Once you have your answers, you can create a personal brand statement or even a 10-second pitch using a template like:
“I help target audience verb results or market needs by value.”
When you are at your next networking event, your conversation might then look like this:
New acquaintance: “So, what do you do?”
You: “Software companies hire me to turn prospects into enthusiastic brand advocates.”
New acquaintance: “How do you do that?”
You: “Well, I partner with sales to create marketing campaigns that generate a high ROI and then my customer loyalty programs elevate customer lifetime values far above average.”
Another way to answer the question, which I like even better, is to ask a question back to your new connection. Here is how I might use this approach:
New Acquaintance: “So, Michelle, what do you do?”
Me: “Let me answer that with a question. Do you know anyone who is unhappy in their job?” (With recent studies showing only about 50 percent of people being happy in their job, I know I have a pretty good chance of a positive answer.)
New Acquaintance: “Actually, yes. I have been trying to get out of my current role for a few months now.”
Me: “Well I help professionals like you make job search fun so they can land their ideal role faster.” This is a true and authentic answer. I am probably one of the few people on earth who thinks job search is fun.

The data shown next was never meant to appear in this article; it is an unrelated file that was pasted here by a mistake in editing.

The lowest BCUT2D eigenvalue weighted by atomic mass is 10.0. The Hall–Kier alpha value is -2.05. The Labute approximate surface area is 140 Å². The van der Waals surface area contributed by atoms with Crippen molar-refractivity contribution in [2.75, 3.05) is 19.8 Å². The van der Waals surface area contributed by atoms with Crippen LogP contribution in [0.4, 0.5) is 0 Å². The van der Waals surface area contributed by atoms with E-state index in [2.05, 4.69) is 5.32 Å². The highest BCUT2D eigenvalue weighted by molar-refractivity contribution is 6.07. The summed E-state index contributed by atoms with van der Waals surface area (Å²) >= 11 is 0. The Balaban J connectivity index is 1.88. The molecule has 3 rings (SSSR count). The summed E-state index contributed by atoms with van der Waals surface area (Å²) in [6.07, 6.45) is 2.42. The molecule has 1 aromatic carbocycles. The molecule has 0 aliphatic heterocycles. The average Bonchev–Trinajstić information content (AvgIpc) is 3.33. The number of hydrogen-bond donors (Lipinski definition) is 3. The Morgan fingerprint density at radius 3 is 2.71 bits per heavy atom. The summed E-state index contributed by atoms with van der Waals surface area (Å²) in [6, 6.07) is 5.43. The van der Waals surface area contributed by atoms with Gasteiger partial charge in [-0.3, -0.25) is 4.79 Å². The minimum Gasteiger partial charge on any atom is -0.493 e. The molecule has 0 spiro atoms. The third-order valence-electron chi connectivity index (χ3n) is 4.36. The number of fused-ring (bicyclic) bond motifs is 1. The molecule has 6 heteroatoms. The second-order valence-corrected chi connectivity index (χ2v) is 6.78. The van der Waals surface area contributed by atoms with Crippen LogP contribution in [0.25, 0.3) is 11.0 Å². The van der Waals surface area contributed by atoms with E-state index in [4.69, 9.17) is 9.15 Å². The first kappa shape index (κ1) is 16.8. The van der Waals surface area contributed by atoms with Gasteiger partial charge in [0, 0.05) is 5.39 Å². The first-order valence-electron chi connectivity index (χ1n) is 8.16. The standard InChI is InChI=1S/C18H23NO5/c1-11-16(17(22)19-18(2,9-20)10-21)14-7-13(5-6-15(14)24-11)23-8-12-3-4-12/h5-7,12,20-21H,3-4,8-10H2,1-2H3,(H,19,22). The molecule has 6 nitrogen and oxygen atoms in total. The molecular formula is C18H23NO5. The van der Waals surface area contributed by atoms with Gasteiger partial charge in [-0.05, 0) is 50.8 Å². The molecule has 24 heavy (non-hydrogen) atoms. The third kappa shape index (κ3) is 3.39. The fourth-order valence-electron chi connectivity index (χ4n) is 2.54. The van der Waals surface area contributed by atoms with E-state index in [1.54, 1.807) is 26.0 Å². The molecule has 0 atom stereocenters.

This format sets up a conversation that is engaging, providing the opportunity to talk about yourself in a way that relates to a new acquaintance, personally.
Now, let me give you a template to follow so you can create your own question to use in this situation:
Do you know anyone who specific problem you solve?
If you’re having trouble narrowing down the problem or think people just won’t be able to relate, you can combine the two methods. Tell a story with your question.
Putting this into context, let’s say you’re a Director of Marketing for a hospital in the Chicago area and you’re at a local networking event. Your conversation might look like this:
New Acquaintance: “What do you do?”
You: “Do you remember when Skokie Valley Hospital had the nickname Death Valley?”
New Acquaintance: [chuckles] “Yes, I do. Even though I used to live near that hospital I would never go there out of my own free will.”
You: “Well, I help hospitals turn around their community reputation and achieve record-setting growth.”
The more you can localize and relate to your new connection, the more likely you will have an engaging conversation that will lead to productive networking.
So, now let me ask you: What are you most excited about right now? I love facilitating connections, so pop a comment below with your answer (or how you’ll answer the “What do you do?” question). You never know who might be reading and can connect you to that next prospect or job opportunity.